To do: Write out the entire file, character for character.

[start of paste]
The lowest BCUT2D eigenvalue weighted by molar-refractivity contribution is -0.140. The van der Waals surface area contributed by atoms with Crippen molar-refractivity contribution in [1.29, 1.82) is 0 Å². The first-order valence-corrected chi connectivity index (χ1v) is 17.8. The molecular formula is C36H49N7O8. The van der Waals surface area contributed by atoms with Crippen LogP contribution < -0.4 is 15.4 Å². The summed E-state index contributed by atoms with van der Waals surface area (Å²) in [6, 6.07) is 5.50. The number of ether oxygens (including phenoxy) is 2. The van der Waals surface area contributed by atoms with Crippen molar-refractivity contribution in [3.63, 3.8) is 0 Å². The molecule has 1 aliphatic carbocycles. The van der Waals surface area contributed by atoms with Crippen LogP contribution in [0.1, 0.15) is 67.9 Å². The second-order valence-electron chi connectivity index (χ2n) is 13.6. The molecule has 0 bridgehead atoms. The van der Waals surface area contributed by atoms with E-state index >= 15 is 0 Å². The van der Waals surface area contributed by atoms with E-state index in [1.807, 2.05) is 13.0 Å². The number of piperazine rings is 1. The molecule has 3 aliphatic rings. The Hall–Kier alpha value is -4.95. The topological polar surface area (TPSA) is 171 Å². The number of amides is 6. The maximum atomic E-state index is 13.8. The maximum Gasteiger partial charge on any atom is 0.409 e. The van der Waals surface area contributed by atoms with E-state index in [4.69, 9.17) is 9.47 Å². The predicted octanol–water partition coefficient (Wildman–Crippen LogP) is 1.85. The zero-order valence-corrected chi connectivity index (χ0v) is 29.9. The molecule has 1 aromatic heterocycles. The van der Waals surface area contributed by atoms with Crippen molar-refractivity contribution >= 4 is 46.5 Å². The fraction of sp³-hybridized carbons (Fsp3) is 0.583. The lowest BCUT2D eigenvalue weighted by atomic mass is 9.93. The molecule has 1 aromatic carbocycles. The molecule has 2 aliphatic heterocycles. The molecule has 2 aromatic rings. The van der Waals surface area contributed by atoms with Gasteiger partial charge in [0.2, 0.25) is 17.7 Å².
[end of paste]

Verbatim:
The lowest BCUT2D eigenvalue weighted by molar-refractivity contribution is -0.140. The van der Waals surface area contributed by atoms with Crippen molar-refractivity contribution in [1.29, 1.82) is 0 Å². The first-order valence-corrected chi connectivity index (χ1v) is 17.8. The molecular formula is C36H49N7O8. The van der Waals surface area contributed by atoms with Crippen LogP contribution < -0.4 is 15.4 Å². The summed E-state index contributed by atoms with van der Waals surface area (Å²) in [6, 6.07) is 5.50. The number of ether oxygens (including phenoxy) is 2. The van der Waals surface area contributed by atoms with Crippen molar-refractivity contribution in [3.63, 3.8) is 0 Å². The molecule has 1 aliphatic carbocycles. The van der Waals surface area contributed by atoms with Crippen LogP contribution in [0.1, 0.15) is 67.9 Å². The second-order valence-electron chi connectivity index (χ2n) is 13.6. The molecule has 0 bridgehead atoms. The van der Waals surface area contributed by atoms with E-state index >= 15 is 0 Å². The van der Waals surface area contributed by atoms with E-state index in [1.807, 2.05) is 13.0 Å². The number of piperazine rings is 1. The molecule has 3 aliphatic rings. The Hall–Kier alpha value is -4.95. The topological polar surface area (TPSA) is 171 Å². The number of amides is 6. The maximum atomic E-state index is 13.8. The maximum Gasteiger partial charge on any atom is 0.409 e. The van der Waals surface area contributed by atoms with E-state index in [4.69, 9.17) is 9.47 Å². The predicted octanol–water partition coefficient (Wildman–Crippen LogP) is 1.85. The zero-order valence-corrected chi connectivity index (χ0v) is 29.9. The molecule has 1 aromatic heterocycles. The van der Waals surface area contributed by atoms with Crippen molar-refractivity contribution >= 4 is 46.5 Å². The fraction of sp³-hybridized carbons (Fsp3) is 0.583. The lowest BCUT2D eigenvalue weighted by atomic mass is 9.93. The molecule has 1 aromatic carbocycles. The molecule has 2 aliphatic heterocycles. The molecule has 2 aromatic rings. The van der Waals surface area contributed by atoms with Gasteiger partial charge in [0.2, 0.25) is 17.7 Å².